RCMP Commissioner Brenda Lucki on day two of her testimony before the April 2020 Independent Mass Casualty Commission, Wednesday in Halifax, Nova Scotia.
RCMP Commissioner Brenda Lucki continues her testimony for a second day before the Independent Mass Casualty Commission of April 2020, Wednesday in Halifax, Nova Scotia.
In the morning, it was mainly about the changes and improvements that could be made within the RCMP to better manage this type of event.
One thing that caught our attention on Wednesday morning was that it took police more than 19 hours to find one of the crime scenes after the killer had passed because the The police did not cover the area sufficiently.
The lack of communication within the RCMP and the chaos that reigned during the shooting were also discussed. Senior RCMP officers, for example, had difficulty knowing how many victims there were in the first hours of the massacre.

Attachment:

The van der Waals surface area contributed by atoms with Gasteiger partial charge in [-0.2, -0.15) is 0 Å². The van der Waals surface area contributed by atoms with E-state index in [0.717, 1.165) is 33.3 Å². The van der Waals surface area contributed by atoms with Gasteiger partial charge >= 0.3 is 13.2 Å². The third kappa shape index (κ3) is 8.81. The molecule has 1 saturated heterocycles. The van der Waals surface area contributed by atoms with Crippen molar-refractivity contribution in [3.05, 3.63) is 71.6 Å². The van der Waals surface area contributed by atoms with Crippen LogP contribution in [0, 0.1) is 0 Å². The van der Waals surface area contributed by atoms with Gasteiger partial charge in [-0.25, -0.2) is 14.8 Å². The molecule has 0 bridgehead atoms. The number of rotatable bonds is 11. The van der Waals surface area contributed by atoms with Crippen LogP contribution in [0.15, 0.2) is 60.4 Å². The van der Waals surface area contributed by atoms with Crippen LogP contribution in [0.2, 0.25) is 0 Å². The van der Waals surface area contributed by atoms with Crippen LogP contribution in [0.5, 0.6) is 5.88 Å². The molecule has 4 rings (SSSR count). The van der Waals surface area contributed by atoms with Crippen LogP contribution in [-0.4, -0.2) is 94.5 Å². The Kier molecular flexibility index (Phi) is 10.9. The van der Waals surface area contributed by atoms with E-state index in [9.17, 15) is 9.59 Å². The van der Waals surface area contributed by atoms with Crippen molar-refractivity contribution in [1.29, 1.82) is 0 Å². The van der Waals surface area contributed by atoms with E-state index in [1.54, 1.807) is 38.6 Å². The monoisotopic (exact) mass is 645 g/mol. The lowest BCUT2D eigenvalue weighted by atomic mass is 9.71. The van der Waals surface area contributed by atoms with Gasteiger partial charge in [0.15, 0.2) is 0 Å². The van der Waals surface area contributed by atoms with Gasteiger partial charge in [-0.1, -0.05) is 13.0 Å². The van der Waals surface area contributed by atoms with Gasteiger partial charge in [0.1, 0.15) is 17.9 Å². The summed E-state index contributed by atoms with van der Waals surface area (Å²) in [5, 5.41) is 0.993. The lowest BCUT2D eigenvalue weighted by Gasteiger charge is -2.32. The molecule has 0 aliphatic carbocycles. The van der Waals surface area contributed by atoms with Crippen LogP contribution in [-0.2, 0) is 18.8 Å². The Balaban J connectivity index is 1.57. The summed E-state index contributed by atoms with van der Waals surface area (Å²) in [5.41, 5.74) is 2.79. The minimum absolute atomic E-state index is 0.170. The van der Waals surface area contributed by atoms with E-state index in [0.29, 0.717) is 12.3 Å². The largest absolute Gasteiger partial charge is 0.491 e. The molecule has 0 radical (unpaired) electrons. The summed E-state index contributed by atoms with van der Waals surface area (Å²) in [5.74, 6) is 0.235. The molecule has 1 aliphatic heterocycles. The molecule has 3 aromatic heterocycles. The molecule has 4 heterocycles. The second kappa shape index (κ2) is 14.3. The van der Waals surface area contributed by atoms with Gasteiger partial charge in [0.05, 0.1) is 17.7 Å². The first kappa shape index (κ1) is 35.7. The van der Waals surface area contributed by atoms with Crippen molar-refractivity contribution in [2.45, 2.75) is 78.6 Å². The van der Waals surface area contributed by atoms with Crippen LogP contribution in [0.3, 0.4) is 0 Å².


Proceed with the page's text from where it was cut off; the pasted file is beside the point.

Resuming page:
Commissioner Brenda Lucki offered a few solutions during her testimony, including hiring an analyst. An analyst would compile information. For example, he could have told everyone that the shooter had a fake police vehicle, that it was not a stolen vehicle. He could have corrected that information, she explained.
Lessons learned from the shootings in Moncton, New Brunswick in 2014 – which claimed the lives of three police officers – and Mayerthorpe in Alberta in 2005 – which resulted in the deaths of four officers were also discussed. /p>
Brenda Lucki had to answer questions to determine if communication and coordination problems that occurred in Moncton and Mayerthorpe, were repeated during the management of the shooting of Portapique.
The mass shooting in Nova Scotia on April 18 and 19, 2020 left 22 dead.
During the On the first day of her testimony, Tuesday, Brenda Lucki addressed the political interference allegations against her. The commissioner also mentioned transparency problems at the RCMP, indicating that the police force would benefit from modernizing.
On Wednesday, the commissioner once again spoke of her desire for change .
However, the families of the victims are skeptical. They believe that there has not been much progress in recent years.
With information from Héloise Rodriguez-Qizilbash